Bush Rescue (4Mation) Review | A&B Computing - Everygamegoing

A&B Computing

Bush Rescue
By 4Mation Educational Resources Ltd
BBC Model B

Published in A&B Computing 5.07

Bush Rescue

There will be many schools undertaking projects on Astralia in 1988, their bi-centennial year, and Bush Rescue will provide an interesting addition to the resources available for such a project. It's a collaborative effort between 4Mation and Jacaranda Software and much use has been made of electronic mail during its development - I often wondered what people did with it - besides passing rude messages! I've been using the Australian version for this review which, incidently, costs in excess of 50 percent more than the UK version will.

I found this fact quite interesting, especially as the presentation of the backup material in no way matches what I've come to expect from 4Mation - something they'll be improving upon before the UK version hits the market. The program is supplied on a flippy disc but, if you have access to a double disc drive, the handbook gives details about modifying it so that the two drives can be used, hence saving the need to swap discs.

In Bush Rescue, a camping trip to a national park has to be planned. This involves using timetables - watch for the 12 and 24 hour clocks! - calendars and Infotel to book trains, buses and the camp site. Infotel is based on Prestel and the Australian Viatel systems and provides as simple an introduction to the system as any I've seen. Once the camp site is reached, you become involved in helping to find and rescue an injured caver, later help navigate the rescue helicopter that takes the caver to hospital and finally you can produce a report for the local newspaper.

Before setting out on the rescue mission, you decide which of the three levels of difficulty you wish to use - the easier the level, the slower time passes and the fewer problems involved. The adventure is based on the Aussie topographical map (equivalent of our O.S. map) of the Caves Bay area - one full-colour version of the 1:25000 map and a photocopy master of the 1:35000 map are included in the backup material. Using the cardinal points of the compass and assisted by the screen-based descriptions of the area, you find your way around the map. At various points on the trails you find members of the lost party who may have information and/or important items of equipment, e.g. you may find the right cave but, unless you have the correct equipment you can't enter. Irrespective of the level of difficulty, everyone has to build a bridge across the river - a neat logic exercise in using various lengths of logs and negotiate mazes in the tea maze and the cave.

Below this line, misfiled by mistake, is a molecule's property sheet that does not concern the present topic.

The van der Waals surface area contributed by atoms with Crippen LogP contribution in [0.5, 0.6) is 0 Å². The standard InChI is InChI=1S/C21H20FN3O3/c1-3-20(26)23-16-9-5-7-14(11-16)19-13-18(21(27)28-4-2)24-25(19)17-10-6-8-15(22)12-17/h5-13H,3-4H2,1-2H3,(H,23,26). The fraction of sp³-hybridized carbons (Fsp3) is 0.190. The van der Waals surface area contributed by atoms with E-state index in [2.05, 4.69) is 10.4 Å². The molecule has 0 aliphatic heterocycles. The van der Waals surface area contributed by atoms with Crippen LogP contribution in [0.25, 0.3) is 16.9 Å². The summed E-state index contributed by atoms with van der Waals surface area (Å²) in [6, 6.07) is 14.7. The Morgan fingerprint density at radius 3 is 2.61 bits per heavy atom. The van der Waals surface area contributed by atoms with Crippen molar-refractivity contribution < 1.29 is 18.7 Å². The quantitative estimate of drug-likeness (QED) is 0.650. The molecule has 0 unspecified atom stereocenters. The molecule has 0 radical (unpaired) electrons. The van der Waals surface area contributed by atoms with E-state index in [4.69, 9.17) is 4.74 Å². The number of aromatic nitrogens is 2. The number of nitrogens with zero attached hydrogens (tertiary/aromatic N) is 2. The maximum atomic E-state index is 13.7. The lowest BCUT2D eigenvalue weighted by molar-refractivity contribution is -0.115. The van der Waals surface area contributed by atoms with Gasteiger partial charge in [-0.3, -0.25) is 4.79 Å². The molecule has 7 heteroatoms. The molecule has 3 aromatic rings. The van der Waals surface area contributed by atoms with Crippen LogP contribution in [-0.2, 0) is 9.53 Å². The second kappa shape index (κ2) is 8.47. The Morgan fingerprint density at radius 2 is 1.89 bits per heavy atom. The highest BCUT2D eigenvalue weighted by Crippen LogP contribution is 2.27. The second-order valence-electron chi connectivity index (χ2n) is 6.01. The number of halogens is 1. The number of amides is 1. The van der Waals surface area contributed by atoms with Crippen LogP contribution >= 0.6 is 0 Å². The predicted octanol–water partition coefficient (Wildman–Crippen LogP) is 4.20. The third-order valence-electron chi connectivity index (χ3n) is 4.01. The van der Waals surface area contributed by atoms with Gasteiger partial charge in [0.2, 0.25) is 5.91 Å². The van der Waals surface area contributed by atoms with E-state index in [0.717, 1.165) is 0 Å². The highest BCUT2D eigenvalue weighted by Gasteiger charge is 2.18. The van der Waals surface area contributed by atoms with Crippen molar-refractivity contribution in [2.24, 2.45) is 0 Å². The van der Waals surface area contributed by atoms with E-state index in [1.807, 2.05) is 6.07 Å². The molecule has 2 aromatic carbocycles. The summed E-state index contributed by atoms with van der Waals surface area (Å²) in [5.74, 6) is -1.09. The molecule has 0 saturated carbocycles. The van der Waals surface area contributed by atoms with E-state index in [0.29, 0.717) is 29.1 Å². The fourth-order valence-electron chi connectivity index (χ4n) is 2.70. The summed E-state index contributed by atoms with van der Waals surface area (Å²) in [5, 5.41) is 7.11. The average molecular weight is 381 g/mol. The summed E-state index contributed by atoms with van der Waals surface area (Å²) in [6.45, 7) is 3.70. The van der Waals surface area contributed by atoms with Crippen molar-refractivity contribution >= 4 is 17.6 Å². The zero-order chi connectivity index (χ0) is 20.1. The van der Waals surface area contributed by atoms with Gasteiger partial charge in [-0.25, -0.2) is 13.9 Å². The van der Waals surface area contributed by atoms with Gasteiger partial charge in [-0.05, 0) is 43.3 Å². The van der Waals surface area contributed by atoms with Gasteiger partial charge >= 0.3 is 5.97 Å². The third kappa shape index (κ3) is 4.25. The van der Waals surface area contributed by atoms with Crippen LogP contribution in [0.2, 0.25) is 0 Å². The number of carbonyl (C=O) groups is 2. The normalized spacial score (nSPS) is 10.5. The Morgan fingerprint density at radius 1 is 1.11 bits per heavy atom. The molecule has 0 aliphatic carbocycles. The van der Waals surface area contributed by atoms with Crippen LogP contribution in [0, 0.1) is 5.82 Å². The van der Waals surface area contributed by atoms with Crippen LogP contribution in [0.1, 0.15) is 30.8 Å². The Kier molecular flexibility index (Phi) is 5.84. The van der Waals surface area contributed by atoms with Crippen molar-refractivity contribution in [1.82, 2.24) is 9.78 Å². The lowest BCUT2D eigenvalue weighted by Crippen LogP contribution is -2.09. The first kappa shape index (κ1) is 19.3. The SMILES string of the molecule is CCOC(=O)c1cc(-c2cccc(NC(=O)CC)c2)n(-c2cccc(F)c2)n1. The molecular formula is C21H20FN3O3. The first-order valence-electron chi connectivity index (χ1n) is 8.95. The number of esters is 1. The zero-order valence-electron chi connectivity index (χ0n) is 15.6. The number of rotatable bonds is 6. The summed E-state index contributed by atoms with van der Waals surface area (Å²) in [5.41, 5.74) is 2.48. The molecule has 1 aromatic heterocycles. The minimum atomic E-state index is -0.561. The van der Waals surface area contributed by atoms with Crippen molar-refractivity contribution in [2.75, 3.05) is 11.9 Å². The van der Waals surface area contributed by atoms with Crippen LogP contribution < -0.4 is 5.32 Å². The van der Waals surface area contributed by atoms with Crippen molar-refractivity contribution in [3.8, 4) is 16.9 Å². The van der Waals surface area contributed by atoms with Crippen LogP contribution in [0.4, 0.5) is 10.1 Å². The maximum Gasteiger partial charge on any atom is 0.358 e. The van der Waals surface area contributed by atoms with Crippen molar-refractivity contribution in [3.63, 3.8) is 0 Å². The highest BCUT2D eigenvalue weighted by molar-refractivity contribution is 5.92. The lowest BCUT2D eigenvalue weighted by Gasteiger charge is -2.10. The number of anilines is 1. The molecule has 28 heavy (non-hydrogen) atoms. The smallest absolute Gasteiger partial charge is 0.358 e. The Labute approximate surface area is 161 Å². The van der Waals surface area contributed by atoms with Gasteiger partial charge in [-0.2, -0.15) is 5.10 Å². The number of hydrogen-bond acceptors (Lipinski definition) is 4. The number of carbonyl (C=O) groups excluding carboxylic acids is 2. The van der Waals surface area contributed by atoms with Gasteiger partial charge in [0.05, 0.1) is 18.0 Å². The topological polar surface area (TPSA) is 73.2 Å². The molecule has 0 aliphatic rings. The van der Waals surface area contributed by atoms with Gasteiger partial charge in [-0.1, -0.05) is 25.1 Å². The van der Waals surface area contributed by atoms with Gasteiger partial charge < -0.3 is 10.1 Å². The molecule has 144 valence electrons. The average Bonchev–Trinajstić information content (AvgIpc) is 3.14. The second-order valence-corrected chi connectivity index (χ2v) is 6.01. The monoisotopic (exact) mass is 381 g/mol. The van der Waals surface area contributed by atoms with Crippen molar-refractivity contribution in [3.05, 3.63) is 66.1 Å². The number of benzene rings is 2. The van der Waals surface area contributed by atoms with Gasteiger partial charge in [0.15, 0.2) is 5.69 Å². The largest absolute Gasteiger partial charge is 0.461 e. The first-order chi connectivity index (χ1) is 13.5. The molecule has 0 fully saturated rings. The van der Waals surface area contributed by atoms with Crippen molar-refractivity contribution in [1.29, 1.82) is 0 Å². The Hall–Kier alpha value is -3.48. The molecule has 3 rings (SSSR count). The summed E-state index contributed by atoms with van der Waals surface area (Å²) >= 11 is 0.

Having found the injured person, you then have to return to the camp in order to navigate the helicopter rescue team to the cave. When planning this two things must be kept in mind: the helicopter must fly directly over the mouth of the correct cave and return to the camping grounds, and at no time should it be more than 80 metres above the ground. Up to ten legs are allowed, with markers being placed at the end of each leg (flag icon) and the ruler and compass icon gives access to a distance/direction finder, with the actual measurements being shown in the top right hand corner of the screen.

When the rescue has been completed, you are expected to write a report for the local newspaper, and the program provides a newspaper format which automatically prints the heading, date, price and a picture. The report has to fit onto three screens. Before this, however, the sub-menu gives access to a summary of your adventure on 20 screens before allowing you to write your report or opt to return to the keyboard at a later time. An additional option is to be added to the UK version which enables the program to be transferred onto another disc so, if you're lucky enough to have access to another computer, the two activities can be going on at the same time.

Bush Rescue is a pleasing addition to 4Mation's excellent range of adventure programs. It has an interesting theme in its own right, which can form the basis of an exciting topic, or can be used as part of a larger topic on Australia, develops many important skills at a fairly high level and provides the busy teacher with numerous practical ideas for the classroom.

Des Thomas

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